- Testicular cancer (and treatments(
- Low sperm count
- Low testosterone (hypogonadism)
- Genetic disorders (cystic fibrosis)
- Injury to testicles or scrotum
- Misuse of anabolic steroids
- High heat exposure (frequent use of hot tubs, saunas, or use of tight pants)
How Is a Female Infertility Diagnosed?
When you consult a physician about your fertility, you should expect they will ask you about your ovulation. They may also ask you to record signs of ovulation, such as cervical mucus and basal body temperature. You can utilize a home ovulation kit or a mobile app for these.
The following tests can help diagnose or rule out if a female is infertile:
- Pelvic exam. A healthcare provider will perform your pelvic exam, including a Pap smear, to check for any structural problems, disease, or cancer signs.
- Laparoscopy. In this test, a thin tube with a camera or a laparoscopy will be inserted in a small abdominal incision. This test helps identify problems like scar tissue, endometriosis, and uterine fibroids.
- Blood test. A blood test is utilized to check a female’s hormone levels and if there are any thyroid hormones.
- Hysterosalpingogram (HSG). It’s an X-ray operation utilized by physicians to check if the uterine cavity or the inside of the uterus is normal or if the fallopian tubes are open. An injectable dye would travel through the fallopian tubes to check for blockages.
- Hysteroscopy. A hysteroscope or a thin, lighted tube would be inserted into the vagina to examine the uterus.
- Transvaginal ultrasound. An ultrasound wand would be inserted into your vagina to look for any problems in your reproductive system. It’s a pelvic ultrasound called endovaginal ultrasound, and some women may experience mild discomfort from the pressure of the probe, but in most cases, there’s no reported pain.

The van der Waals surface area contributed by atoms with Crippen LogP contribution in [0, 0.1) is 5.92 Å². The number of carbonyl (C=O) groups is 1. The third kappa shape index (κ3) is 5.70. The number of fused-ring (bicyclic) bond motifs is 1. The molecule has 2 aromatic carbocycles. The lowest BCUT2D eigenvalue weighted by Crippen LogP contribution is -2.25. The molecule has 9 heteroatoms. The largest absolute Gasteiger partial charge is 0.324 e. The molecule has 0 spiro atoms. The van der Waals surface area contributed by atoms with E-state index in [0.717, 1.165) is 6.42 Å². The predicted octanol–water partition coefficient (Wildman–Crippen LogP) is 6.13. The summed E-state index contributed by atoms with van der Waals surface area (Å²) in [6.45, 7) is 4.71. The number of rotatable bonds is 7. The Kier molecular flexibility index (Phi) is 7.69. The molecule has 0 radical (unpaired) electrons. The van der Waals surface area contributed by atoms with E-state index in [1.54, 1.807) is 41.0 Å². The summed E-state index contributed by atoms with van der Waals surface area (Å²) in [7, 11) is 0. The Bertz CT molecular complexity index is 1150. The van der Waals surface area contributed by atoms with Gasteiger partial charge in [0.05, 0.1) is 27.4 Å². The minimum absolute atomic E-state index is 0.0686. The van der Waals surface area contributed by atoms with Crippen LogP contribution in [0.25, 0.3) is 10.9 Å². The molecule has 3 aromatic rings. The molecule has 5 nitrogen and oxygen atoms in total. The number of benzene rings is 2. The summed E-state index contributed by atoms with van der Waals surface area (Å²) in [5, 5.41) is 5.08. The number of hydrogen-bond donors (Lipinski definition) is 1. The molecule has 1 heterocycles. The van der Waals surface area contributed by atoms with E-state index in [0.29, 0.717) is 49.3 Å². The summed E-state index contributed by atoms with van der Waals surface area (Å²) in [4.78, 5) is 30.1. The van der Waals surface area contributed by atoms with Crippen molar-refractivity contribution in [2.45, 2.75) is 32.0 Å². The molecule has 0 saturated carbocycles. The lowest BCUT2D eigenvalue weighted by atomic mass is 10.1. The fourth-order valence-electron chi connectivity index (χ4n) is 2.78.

- Saline sonohysterogram (SIS or SHG). A physician will fill the uterus with saline solution or sterilized salt water to conduct another transvaginal ultrasound. It’s used to evaluate the uterus and the uterine cavity’s shape. This test makes it easier to see inside the uterus.
How Is Male Infertility Diagnosed?
The tests to check for male infertility are the following:
- Semen analysis. For most men, this is the only test needed in the workup to check for infertility. Semen analysis checks for any problems with the sperm, e.g., poor mobility or low sperm count. Some men would need a needle biopsy to remove sperm from the testicles to test it.
- Scrotal ultrasound. A man’s scrotum will be checked using ultrasound to identify varicoceles or other testicular problems.
- Blood test. It can detect a man’s thyroid, other hormone levels, and testosterone. Also, blood tests that can check genetics look for any chromosomal abnormalities.
If you’re a woman under 35 years old after trying for a year, it would be best to seek professional help. If you’re older than 35, it would be better to seek help sooner, about six months of trying. As mentioned, the chances of getting pregnant for both sexes decrease with age.
Regardless of your sex, you should seek a healthcare provider if you have a risk factor that could affect your fertility. A physician can give you the best answer in your chances of conceiving.